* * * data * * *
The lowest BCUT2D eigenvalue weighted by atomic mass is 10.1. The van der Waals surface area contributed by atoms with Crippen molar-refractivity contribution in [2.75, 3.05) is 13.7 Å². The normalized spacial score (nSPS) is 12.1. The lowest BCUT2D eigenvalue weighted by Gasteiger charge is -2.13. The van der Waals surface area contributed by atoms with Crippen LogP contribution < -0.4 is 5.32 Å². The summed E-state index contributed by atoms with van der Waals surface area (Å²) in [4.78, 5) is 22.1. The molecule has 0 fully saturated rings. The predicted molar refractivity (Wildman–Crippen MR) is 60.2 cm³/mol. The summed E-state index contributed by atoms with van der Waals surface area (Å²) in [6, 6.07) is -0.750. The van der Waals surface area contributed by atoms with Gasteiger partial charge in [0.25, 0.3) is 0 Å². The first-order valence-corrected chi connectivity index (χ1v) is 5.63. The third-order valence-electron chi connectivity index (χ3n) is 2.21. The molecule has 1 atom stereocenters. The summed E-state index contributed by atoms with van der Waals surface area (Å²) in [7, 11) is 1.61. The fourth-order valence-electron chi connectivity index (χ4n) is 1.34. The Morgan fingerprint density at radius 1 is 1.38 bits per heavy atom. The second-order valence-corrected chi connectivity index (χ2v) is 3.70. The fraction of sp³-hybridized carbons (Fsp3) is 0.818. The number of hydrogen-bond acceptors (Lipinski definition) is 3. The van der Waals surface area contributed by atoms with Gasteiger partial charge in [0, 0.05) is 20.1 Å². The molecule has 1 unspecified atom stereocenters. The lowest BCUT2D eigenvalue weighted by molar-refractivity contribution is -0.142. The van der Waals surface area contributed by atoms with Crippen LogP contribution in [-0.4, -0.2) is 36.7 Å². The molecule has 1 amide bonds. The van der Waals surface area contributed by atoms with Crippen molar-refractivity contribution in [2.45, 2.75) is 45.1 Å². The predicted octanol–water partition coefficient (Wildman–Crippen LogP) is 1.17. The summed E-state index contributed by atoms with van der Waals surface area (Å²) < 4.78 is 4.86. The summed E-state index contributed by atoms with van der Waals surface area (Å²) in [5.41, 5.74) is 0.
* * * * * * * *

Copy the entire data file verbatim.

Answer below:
The lowest BCUT2D eigenvalue weighted by atomic mass is 10.1. The van der Waals surface area contributed by atoms with Crippen molar-refractivity contribution in [2.75, 3.05) is 13.7 Å². The normalized spacial score (nSPS) is 12.1. The lowest BCUT2D eigenvalue weighted by Gasteiger charge is -2.13. The van der Waals surface area contributed by atoms with Crippen LogP contribution < -0.4 is 5.32 Å². The summed E-state index contributed by atoms with van der Waals surface area (Å²) in [4.78, 5) is 22.1. The molecule has 0 fully saturated rings. The predicted molar refractivity (Wildman–Crippen MR) is 60.2 cm³/mol. The summed E-state index contributed by atoms with van der Waals surface area (Å²) in [6, 6.07) is -0.750. The van der Waals surface area contributed by atoms with Gasteiger partial charge in [0.25, 0.3) is 0 Å². The first-order valence-corrected chi connectivity index (χ1v) is 5.63. The third-order valence-electron chi connectivity index (χ3n) is 2.21. The molecule has 1 atom stereocenters. The summed E-state index contributed by atoms with van der Waals surface area (Å²) in [7, 11) is 1.61. The fourth-order valence-electron chi connectivity index (χ4n) is 1.34. The Morgan fingerprint density at radius 1 is 1.38 bits per heavy atom. The second-order valence-corrected chi connectivity index (χ2v) is 3.70. The fraction of sp³-hybridized carbons (Fsp3) is 0.818. The number of hydrogen-bond acceptors (Lipinski definition) is 3. The van der Waals surface area contributed by atoms with Gasteiger partial charge in [0, 0.05) is 20.1 Å². The molecule has 1 unspecified atom stereocenters. The lowest BCUT2D eigenvalue weighted by molar-refractivity contribution is -0.142. The van der Waals surface area contributed by atoms with Crippen LogP contribution in [-0.4, -0.2) is 36.7 Å². The molecule has 1 amide bonds. The van der Waals surface area contributed by atoms with Crippen molar-refractivity contribution in [2.45, 2.75) is 45.1 Å². The predicted octanol–water partition coefficient (Wildman–Crippen LogP) is 1.17. The summed E-state index contributed by atoms with van der Waals surface area (Å²) < 4.78 is 4.86. The summed E-state index contributed by atoms with van der Waals surface area (Å²) in [5.41, 5.74) is 0.